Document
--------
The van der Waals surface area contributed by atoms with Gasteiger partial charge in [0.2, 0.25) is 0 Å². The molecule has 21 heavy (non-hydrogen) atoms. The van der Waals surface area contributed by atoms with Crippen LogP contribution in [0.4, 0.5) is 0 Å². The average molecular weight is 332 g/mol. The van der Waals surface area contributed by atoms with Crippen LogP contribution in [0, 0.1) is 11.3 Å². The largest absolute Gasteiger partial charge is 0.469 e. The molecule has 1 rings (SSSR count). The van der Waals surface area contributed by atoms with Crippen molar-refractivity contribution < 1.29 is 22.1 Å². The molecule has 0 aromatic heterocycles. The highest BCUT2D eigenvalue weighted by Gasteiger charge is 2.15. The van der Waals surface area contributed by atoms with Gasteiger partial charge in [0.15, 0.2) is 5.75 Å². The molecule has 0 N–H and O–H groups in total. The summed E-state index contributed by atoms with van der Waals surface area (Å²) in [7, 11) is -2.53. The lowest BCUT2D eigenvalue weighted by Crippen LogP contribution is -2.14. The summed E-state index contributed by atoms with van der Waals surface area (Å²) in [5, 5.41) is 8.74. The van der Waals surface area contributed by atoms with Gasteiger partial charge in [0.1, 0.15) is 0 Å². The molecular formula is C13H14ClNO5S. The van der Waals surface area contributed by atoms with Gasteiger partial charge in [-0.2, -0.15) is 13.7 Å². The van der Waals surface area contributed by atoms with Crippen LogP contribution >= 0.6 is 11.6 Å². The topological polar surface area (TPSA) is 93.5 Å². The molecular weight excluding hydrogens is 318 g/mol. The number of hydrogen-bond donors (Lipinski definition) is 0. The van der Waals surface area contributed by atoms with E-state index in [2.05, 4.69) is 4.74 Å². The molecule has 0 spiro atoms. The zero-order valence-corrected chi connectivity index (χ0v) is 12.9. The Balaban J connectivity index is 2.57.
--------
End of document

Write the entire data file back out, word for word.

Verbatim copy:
The van der Waals surface area contributed by atoms with Gasteiger partial charge in [0.2, 0.25) is 0 Å². The molecule has 21 heavy (non-hydrogen) atoms. The van der Waals surface area contributed by atoms with Crippen LogP contribution in [0.4, 0.5) is 0 Å². The average molecular weight is 332 g/mol. The van der Waals surface area contributed by atoms with Crippen LogP contribution in [0, 0.1) is 11.3 Å². The largest absolute Gasteiger partial charge is 0.469 e. The molecule has 1 rings (SSSR count). The van der Waals surface area contributed by atoms with Crippen molar-refractivity contribution < 1.29 is 22.1 Å². The molecule has 0 aromatic heterocycles. The highest BCUT2D eigenvalue weighted by Gasteiger charge is 2.15. The van der Waals surface area contributed by atoms with Gasteiger partial charge in [0.15, 0.2) is 5.75 Å². The molecule has 0 N–H and O–H groups in total. The summed E-state index contributed by atoms with van der Waals surface area (Å²) in [7, 11) is -2.53. The lowest BCUT2D eigenvalue weighted by Crippen LogP contribution is -2.14. The summed E-state index contributed by atoms with van der Waals surface area (Å²) in [5, 5.41) is 8.74. The van der Waals surface area contributed by atoms with Gasteiger partial charge in [0.1, 0.15) is 0 Å². The molecular formula is C13H14ClNO5S. The van der Waals surface area contributed by atoms with Gasteiger partial charge in [-0.2, -0.15) is 13.7 Å². The van der Waals surface area contributed by atoms with Crippen LogP contribution >= 0.6 is 11.6 Å². The topological polar surface area (TPSA) is 93.5 Å². The molecular weight excluding hydrogens is 318 g/mol. The number of hydrogen-bond donors (Lipinski definition) is 0. The van der Waals surface area contributed by atoms with E-state index in [2.05, 4.69) is 4.74 Å². The molecule has 0 spiro atoms. The zero-order valence-corrected chi connectivity index (χ0v) is 12.9. The Balaban J connectivity index is 2.57.